Editor’s Note: This article originally appeared in Around the O. Leah Lowthorp is a CSWS faculty affiliate.
A University of Oregon cultural anthropologist is among a 21-member group of international researchers and public-interest advocates who have published a strong, cautionary statement about the use of genome editing in human embryos.
The statement emerged from a discussion about public engagement and governance of heritable human genome editing, which has risen into public debate by the gene-editing tool known as CRISPR, at a January 2019 workshop held in Geneva, Switzerland.
Leah Lowthorp, assistant professor in the UO’s Department of Anthropology, was a co-organizer of the workshop while with the nonprofit Center for Genetics and Society under a two-year public fellowship funded by the American Council of Learned Societies and Andrew P. Mellon foundation.
“Our Geneva statement aims to stimulate a new type of international dialogue around a pressing global issue, especially after the 2018 birth of gene-edited babies in China,” said Lowthorp, who joined the UO in 2018.
“It aims to raise the social justice implications of the technology and to call for both public inclusion and empowerment,” she said. “It’s an important reminder that the conversation needs to focus on if, not when or how, we as a global society will allow the genetic modification of future generations.”
The workshop brought the voices of social scientists, ethicists, life scientists, policy experts and public interest advocates into a conversation long dominated by scientists and bioethicists.
The “Geneva Statement on Heritable Human Genome Editing: The Need for Course Correction,” is online ahead of print in the April 1 issue of the journal Trends in Biotechnology. It takes issue with misunderstandings and distortions that appear in public discourse about gene-editing technology. The authors urge the use of accurate information to clarify misconceptions, a meaningful exploration of social justice and human rights implications, and public involvement in decision-making.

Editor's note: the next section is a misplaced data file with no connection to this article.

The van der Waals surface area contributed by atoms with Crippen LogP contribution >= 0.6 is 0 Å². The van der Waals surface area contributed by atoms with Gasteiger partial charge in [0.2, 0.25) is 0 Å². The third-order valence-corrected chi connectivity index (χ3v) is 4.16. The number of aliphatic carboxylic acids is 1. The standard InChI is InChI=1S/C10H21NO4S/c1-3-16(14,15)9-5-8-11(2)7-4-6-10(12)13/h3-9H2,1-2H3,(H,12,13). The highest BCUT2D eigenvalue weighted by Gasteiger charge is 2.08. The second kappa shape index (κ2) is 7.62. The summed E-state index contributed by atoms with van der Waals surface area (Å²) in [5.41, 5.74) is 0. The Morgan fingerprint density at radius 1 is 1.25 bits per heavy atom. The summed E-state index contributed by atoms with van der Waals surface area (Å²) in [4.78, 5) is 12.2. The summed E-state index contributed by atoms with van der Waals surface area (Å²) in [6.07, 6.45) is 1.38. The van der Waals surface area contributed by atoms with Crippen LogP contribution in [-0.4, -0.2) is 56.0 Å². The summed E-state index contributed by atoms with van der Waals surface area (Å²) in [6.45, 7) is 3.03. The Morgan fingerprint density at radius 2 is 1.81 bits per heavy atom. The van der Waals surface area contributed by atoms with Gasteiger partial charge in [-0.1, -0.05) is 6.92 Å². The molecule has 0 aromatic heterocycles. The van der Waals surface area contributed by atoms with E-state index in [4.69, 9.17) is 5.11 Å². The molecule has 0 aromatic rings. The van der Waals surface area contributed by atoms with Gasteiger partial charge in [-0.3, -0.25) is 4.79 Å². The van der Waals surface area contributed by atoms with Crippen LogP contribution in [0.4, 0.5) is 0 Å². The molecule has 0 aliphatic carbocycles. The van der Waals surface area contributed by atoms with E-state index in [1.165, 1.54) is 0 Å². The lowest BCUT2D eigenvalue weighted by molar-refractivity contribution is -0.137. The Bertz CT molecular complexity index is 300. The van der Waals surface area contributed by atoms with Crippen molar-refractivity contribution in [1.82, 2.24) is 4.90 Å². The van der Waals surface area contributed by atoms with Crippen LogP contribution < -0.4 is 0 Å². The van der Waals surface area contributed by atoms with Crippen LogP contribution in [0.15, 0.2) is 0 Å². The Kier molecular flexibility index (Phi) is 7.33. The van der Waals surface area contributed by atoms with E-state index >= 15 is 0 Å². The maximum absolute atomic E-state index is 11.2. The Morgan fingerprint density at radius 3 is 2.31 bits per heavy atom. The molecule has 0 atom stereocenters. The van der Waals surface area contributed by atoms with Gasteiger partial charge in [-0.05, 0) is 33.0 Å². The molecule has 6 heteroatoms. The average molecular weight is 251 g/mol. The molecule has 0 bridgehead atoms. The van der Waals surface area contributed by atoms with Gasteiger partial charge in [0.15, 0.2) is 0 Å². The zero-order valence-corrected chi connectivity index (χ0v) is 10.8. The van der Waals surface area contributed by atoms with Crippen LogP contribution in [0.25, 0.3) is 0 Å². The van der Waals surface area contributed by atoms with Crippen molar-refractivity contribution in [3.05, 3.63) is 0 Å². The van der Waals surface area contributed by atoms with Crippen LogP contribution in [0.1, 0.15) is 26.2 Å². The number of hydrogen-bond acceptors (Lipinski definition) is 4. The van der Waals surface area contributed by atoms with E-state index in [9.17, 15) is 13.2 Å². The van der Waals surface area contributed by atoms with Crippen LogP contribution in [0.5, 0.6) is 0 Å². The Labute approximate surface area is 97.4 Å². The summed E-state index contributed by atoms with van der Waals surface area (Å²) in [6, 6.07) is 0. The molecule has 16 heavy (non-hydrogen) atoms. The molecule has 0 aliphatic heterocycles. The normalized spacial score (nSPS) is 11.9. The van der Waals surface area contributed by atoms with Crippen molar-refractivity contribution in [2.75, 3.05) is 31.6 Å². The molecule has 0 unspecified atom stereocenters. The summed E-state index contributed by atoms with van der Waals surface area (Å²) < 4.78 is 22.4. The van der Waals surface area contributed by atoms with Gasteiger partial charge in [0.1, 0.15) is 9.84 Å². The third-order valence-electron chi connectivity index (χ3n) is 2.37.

Lowthorp, also a core member of the UO’s Folklore and Public Culture Program, was the primary author on the grant that led to the workshop, which was hosted by the Switzerland-based Brocher Foundation.
“I was drawn to the Center for Genetics and Society by its social justice mission, its aspirations to impact public policy and a personal interest in genetics,” she said. “One of my main tasks there was to track international policy conversations on heritable human genome editing with the ultimate aim to assess and influence policy.”
At the UO, Lowthorp is leading a project, based on her time at the center, on the online folklore of human genetic and assisted reproductive technologies. In a 2018 paper in the Journal of American Folklore, “#CRISPRfacts, Gene Editing, and Joking in the Twittersphere,” she explored the relationship between the hyperbole and public skepticism of scientific claims related to CRISPR technology.
“From a folklore perspective, examining social media narratives about heritable human genome editing is a way to gauge the wider public’s reaction to science and its real-world implications,” she said. “Social media is also one possible avenue of facilitating the public empowerment called for in the Geneva statement.”
More generally, Lowthorp’s research explores art as a window onto culture by analyzing the interplay of vernacular performance with social, economic and political change in an ever-shifting modern world.
—By Jim Barlow, University Communications